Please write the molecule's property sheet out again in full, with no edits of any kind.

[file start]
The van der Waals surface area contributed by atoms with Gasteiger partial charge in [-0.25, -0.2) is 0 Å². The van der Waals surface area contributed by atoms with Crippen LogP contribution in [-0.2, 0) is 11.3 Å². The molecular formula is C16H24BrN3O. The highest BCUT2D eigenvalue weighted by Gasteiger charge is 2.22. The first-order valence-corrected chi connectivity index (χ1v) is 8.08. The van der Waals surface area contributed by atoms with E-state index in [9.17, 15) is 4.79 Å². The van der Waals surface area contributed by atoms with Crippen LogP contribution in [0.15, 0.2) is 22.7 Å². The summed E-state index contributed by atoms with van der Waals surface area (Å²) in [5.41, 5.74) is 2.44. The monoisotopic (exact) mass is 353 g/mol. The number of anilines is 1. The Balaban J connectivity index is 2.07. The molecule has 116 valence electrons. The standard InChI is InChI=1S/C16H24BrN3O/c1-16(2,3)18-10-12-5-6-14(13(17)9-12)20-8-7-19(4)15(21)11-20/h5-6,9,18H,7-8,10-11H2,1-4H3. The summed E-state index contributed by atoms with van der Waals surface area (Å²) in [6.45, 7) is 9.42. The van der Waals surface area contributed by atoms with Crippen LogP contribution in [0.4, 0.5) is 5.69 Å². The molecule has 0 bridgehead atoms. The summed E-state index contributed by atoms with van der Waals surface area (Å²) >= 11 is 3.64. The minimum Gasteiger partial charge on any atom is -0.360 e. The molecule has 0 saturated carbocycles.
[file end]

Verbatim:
The van der Waals surface area contributed by atoms with Gasteiger partial charge in [-0.25, -0.2) is 0 Å². The van der Waals surface area contributed by atoms with Crippen LogP contribution in [-0.2, 0) is 11.3 Å². The molecular formula is C16H24BrN3O. The highest BCUT2D eigenvalue weighted by Gasteiger charge is 2.22. The first-order valence-corrected chi connectivity index (χ1v) is 8.08. The van der Waals surface area contributed by atoms with E-state index in [9.17, 15) is 4.79 Å². The van der Waals surface area contributed by atoms with Crippen LogP contribution in [0.15, 0.2) is 22.7 Å². The summed E-state index contributed by atoms with van der Waals surface area (Å²) in [5.41, 5.74) is 2.44. The monoisotopic (exact) mass is 353 g/mol. The number of anilines is 1. The Balaban J connectivity index is 2.07. The molecule has 116 valence electrons. The standard InChI is InChI=1S/C16H24BrN3O/c1-16(2,3)18-10-12-5-6-14(13(17)9-12)20-8-7-19(4)15(21)11-20/h5-6,9,18H,7-8,10-11H2,1-4H3. The summed E-state index contributed by atoms with van der Waals surface area (Å²) in [6.45, 7) is 9.42. The van der Waals surface area contributed by atoms with Crippen LogP contribution in [0.4, 0.5) is 5.69 Å². The molecule has 0 bridgehead atoms. The summed E-state index contributed by atoms with van der Waals surface area (Å²) >= 11 is 3.64. The minimum Gasteiger partial charge on any atom is -0.360 e. The molecule has 0 saturated carbocycles.